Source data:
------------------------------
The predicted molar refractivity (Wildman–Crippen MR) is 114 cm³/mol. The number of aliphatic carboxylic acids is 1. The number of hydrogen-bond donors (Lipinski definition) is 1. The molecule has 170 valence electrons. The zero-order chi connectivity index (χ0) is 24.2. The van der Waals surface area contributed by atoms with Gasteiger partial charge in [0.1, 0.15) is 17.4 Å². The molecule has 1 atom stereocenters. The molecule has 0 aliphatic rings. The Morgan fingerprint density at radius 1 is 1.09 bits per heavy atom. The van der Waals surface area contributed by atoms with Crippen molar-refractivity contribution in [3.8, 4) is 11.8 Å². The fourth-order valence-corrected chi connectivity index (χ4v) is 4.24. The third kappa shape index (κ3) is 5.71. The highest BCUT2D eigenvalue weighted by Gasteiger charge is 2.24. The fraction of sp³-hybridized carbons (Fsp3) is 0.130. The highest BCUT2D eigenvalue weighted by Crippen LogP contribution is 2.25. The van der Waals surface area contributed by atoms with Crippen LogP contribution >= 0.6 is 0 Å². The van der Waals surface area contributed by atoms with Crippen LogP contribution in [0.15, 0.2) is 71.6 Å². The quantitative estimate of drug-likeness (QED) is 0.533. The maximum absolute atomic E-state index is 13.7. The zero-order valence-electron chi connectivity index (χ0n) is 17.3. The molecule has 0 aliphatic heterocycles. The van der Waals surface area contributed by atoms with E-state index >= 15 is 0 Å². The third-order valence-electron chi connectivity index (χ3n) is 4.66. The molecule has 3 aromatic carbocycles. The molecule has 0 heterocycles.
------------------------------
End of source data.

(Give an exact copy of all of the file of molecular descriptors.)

The predicted molar refractivity (Wildman–Crippen MR) is 114 cm³/mol. The number of aliphatic carboxylic acids is 1. The number of hydrogen-bond donors (Lipinski definition) is 1. The molecule has 170 valence electrons. The zero-order chi connectivity index (χ0) is 24.2. The van der Waals surface area contributed by atoms with Gasteiger partial charge in [0.1, 0.15) is 17.4 Å². The molecule has 1 atom stereocenters. The molecule has 0 aliphatic rings. The Morgan fingerprint density at radius 1 is 1.09 bits per heavy atom. The van der Waals surface area contributed by atoms with Crippen molar-refractivity contribution in [3.8, 4) is 11.8 Å². The fourth-order valence-corrected chi connectivity index (χ4v) is 4.24. The third kappa shape index (κ3) is 5.71. The highest BCUT2D eigenvalue weighted by Gasteiger charge is 2.24. The fraction of sp³-hybridized carbons (Fsp3) is 0.130. The highest BCUT2D eigenvalue weighted by Crippen LogP contribution is 2.25. The van der Waals surface area contributed by atoms with Crippen LogP contribution >= 0.6 is 0 Å². The van der Waals surface area contributed by atoms with Crippen LogP contribution in [0.15, 0.2) is 71.6 Å². The quantitative estimate of drug-likeness (QED) is 0.533. The maximum absolute atomic E-state index is 13.7. The zero-order valence-electron chi connectivity index (χ0n) is 17.3. The molecule has 0 aliphatic heterocycles. The van der Waals surface area contributed by atoms with E-state index >= 15 is 0 Å². The third-order valence-electron chi connectivity index (χ3n) is 4.66. The molecule has 3 aromatic carbocycles. The molecule has 0 heterocycles.